The last tenth of a mile I relaxed my form and moved into all-out sprint, something I've been getting better at.  I went from an 11:23 pace to a 9:42 pace that last 1/10 mile!  I was happy that the announcer noticed my sprint at the end and even with so many crossing the finish at the same time as me, he called out my first name from my bib as I crossed.  Awesome.

After The Finish - Justifiable Tears
I had finished the race in 2:29:23.  My dream of breaking a 2 1/2 hour half marathon had been achieved!  And I had taken 3 minutes, 28 seconds off of my PR set just a month earlier!

I stumbled forward, past the paramedics, and scanned the volunteers there, the "Houston Angels", for my friend Kay.  Kay had been a member of the Heels and Hills team at the Texas Independence Relay.  She had told me they were helping out participants right past the paramedics and I had told her my goal time, so we knew to look for her.  I saw her, we locked eyes, I froze, put my hands up to my face, and started bawling!  Kay asked if I hit my goal and I told her I had.  She gave me a huge hug, and I'm so appreciative that she was there for me.

Kay went to walk me into the Convention Center post-race area and then I heard my name.  In another surprise moment, there was Valarie, a friend from high school, standing there.  Unfortunately, I was such a mess that I could barely have any conversation and basically had to excuse myself and head inside since I explained I was "an exhausted mess".

I can't compliment or criticize the post-race area.  I didn't get the food, I didn't take a picture, I didn't bag check, I didn't use a portapotty.  I grabbed a cup of water, found my husband and sister-in-law (who lives in Houston and had also run the race) and I just wanted to go back to the hotel.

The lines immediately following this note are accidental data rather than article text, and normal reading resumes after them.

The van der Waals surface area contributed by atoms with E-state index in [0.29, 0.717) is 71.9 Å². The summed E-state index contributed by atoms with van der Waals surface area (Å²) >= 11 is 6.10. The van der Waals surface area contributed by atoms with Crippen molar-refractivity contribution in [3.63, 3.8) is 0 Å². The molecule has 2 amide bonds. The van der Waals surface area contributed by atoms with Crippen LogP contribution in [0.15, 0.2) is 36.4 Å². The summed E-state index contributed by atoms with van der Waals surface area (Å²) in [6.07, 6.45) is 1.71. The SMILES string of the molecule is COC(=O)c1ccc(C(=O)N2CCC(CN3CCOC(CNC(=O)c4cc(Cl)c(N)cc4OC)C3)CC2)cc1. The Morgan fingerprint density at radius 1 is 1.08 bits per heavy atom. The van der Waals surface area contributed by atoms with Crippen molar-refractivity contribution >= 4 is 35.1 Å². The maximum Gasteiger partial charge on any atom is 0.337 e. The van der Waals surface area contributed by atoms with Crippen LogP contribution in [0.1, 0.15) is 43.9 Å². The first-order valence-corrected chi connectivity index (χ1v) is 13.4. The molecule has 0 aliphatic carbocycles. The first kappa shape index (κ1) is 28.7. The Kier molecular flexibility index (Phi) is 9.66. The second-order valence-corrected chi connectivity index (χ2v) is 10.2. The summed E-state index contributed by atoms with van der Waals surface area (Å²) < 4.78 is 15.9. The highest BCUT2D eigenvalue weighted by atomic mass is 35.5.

What's Next?
I'm sore, I'm tired.  I also seem to have found myself now on Day 13 of a Running Streak that I'm considering continuing.  I also have the 3M Half Marathon next weekend in Austin.  Not sounding like fun at this second, but I know I'll be excited by the end of the week!


Mile 1: 11:23
Mile 2: 11:25
Mile 3: 11:24
Mile 4: 11:25
Mile 5: 11:17
Mile 6: 11:28
Mile 7: 11:26
Mile 8: 11:28
Mile 9: 11:27
Mile 10: 11:23
Mile 11: 11:26
Mile 12: 11:17
Mile 13: 11:28
Last 0.13 miles (as measured by the Garmin): 9:42 pace


  1. Congrats Libby!

  2. Excellent blog post. Congratulations for your PR!

    When is your full debut? I know you can do it!

  3. Be proud. Be very, very proud. And to people like me, bottom 6%, 3:24:45 (my best 3:10:23), thankful to God to finish, you're a Speedy Gonzalez. They time me with Carbon14!!! Congrats on achieving your goal!

  4. Great race report, I enjoyed reading it! And awesome job of 14 days in a row of running!